Karou and her friends and her enemies were all so real. Each of the characters stood a purpose, and they all had personalities that made them as real as anyone I've ever met. When I was reading, I felt the relationships between the characters. I could feel how much Karou cared for the people she cared for, how she was genuinely concerned for her friends and loved ones. Karou is a great and complex character, and I loved reading about her throughout the book.

One thing I personally adored was the setting: Prague, capital of Czech Republic. With pretty much all the books I've read being set in America and my lack of a passport, it was something I'd never experienced. It's kind of like someone opened a door I hadn't ever seen before: it was something new; something unexpected. Karou visited a lot of other places throughout the book, and I really liked the peek into the different worlds.  

There isn't an aspect of this book that I don't want to rave about. I was frustrated and intrigued with Karou on all the mysteries of her life along with her: Where did she come from? Why wouldn't the people who knew, tell her? This book has a world that's masterfully created, with wishes you can spend, creatures unlike any other, and a plot that kept me reading the entire way through.

I could have done with a little more explaining.

I've come to the conclusion that I like facts; absolute truths. Whenever I read a paranormal book,  I want to know the facts about the mystical/fantastical/magical creatures and how they work. I want to know the laws of the society and the do's and don'ts. When someone in a story mentions a tribe of certain magical beings, I want to know how many tribes their are and how they differ. There were parts of the story where I wanted the characters to slow down and explain how things worked. There's a lot of a world to take in this book, so that's my little complaint.

This is a great book. The ending hit me completely by surprise, and I'll be waiting to see how it's continued in the sequel. Don't miss this one: it passes all the tests.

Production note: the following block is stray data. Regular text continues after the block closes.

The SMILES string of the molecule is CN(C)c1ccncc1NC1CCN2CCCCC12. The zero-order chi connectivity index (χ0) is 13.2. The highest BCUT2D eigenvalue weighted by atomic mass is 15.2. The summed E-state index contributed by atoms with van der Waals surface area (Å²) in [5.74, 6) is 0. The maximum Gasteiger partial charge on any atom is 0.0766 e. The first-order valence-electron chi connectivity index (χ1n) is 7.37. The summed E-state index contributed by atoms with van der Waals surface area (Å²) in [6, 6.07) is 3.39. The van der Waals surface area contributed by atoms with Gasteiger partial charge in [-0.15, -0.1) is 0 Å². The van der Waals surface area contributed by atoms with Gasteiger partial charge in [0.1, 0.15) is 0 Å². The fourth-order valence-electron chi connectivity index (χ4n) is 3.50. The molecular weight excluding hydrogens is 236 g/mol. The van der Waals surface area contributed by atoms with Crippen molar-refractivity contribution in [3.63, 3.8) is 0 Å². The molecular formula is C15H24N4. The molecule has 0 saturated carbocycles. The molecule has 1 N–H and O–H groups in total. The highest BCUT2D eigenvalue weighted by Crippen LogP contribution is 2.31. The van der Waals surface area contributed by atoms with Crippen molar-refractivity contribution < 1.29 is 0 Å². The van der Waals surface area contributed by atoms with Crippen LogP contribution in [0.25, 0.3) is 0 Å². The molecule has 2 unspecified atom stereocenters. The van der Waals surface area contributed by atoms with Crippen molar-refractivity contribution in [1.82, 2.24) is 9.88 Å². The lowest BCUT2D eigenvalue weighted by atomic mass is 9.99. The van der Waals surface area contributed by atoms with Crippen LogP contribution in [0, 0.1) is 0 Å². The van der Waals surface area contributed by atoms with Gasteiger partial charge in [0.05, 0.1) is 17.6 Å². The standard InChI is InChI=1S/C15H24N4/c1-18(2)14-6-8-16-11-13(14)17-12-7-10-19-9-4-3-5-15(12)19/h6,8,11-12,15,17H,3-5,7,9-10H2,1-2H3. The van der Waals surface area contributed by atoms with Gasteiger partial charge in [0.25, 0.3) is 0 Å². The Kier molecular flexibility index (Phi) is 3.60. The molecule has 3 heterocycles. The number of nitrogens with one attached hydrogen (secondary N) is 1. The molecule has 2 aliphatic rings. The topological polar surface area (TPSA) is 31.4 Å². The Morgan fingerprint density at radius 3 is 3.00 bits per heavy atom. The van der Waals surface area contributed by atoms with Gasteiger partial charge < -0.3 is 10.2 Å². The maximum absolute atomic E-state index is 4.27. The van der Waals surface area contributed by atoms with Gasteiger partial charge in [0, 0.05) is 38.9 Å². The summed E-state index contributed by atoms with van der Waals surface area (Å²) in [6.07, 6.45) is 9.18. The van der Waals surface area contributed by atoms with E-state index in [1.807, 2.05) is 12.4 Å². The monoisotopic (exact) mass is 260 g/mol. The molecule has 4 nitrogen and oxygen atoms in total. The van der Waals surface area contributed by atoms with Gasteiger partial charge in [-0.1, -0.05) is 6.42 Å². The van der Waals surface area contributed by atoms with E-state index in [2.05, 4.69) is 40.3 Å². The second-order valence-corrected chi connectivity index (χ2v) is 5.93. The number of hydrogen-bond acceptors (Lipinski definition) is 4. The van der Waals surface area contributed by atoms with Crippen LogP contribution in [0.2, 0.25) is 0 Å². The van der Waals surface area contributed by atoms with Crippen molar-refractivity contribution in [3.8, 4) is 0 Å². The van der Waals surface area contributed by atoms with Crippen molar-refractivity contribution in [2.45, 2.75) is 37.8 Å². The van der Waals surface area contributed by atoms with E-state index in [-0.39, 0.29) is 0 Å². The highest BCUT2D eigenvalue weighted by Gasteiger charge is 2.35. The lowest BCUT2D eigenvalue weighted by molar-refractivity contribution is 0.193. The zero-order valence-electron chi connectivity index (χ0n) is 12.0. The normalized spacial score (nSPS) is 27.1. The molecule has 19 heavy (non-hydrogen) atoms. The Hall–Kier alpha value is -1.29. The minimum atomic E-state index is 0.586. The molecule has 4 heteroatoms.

Read more reviews for Daughter of Smoke and Bone at:

Wednesday, January 25, 2012

Everybody Sees the Ants by A.S. King

"Aren't we all bleeding, a little?"

Lucky Linderman didn't ask for his life. He didn't ask his grandfather not to come home from the Vietnam War. He didn't ask for a father who never got over it. He didn't ask for a mother who keeps pretending their family is fine. And he certainly didn't ask to be the recipient of Nadar McMillan's relentless bullying, which has finally gone too far.
Lucky has a secret—one that helps him wade through the daily dysfunction of his life. Grandad Harry, trapped in the jungles of Laos, has been visiting Lucky in his dreams—and the dreams just might be real: an alternate reality where he can be whoever he wants to be and his life might still be worth living. But how long can Lucky remain in hiding there before reality forces its way inside?

I don't think it's possible that there is a person on this earth that loves A.S. King's novel, Please Ignore Vera Dietz, more than me. I had been fangirl freaking out over this cover every time I saw it for months before it came out. Needless to say, I had big expectations for this book.

This book is real. It doesn't bother with fake pretensions: that bullies aren't real and aren't a serious problem or that parents canor will—always step in and save the day. That's not how the world works. A.S. King has a clear perspective on how things really are.

One thing I really liked was how Lucky's parents aren't like most. In a lot of YA books I've read, the parents are nearly perfect, and mostly just a backdrop to the real plot of the story. In reality, parents have just as many problems and faults as anyone else, and they have a much bigger impact than that. You expect certain things from your parents, and when they don't do what you expect, you have to step back and evaluate them. Sometimes they aren't the ones who will come to your rescue. Sometimes they can't help you with your problems because they've got problems of their own they have to deal with. And sometimes it's hard figuring out if they're really there for you, or if you're on your own.

So most of this might just be hype-related, seeing as how I was so excited for it, but I just didn't enjoy this book. I thought Lucky was a nice kid, but I never connected with him. The other characters were the same way—I may have understood them, but I didn't really like them.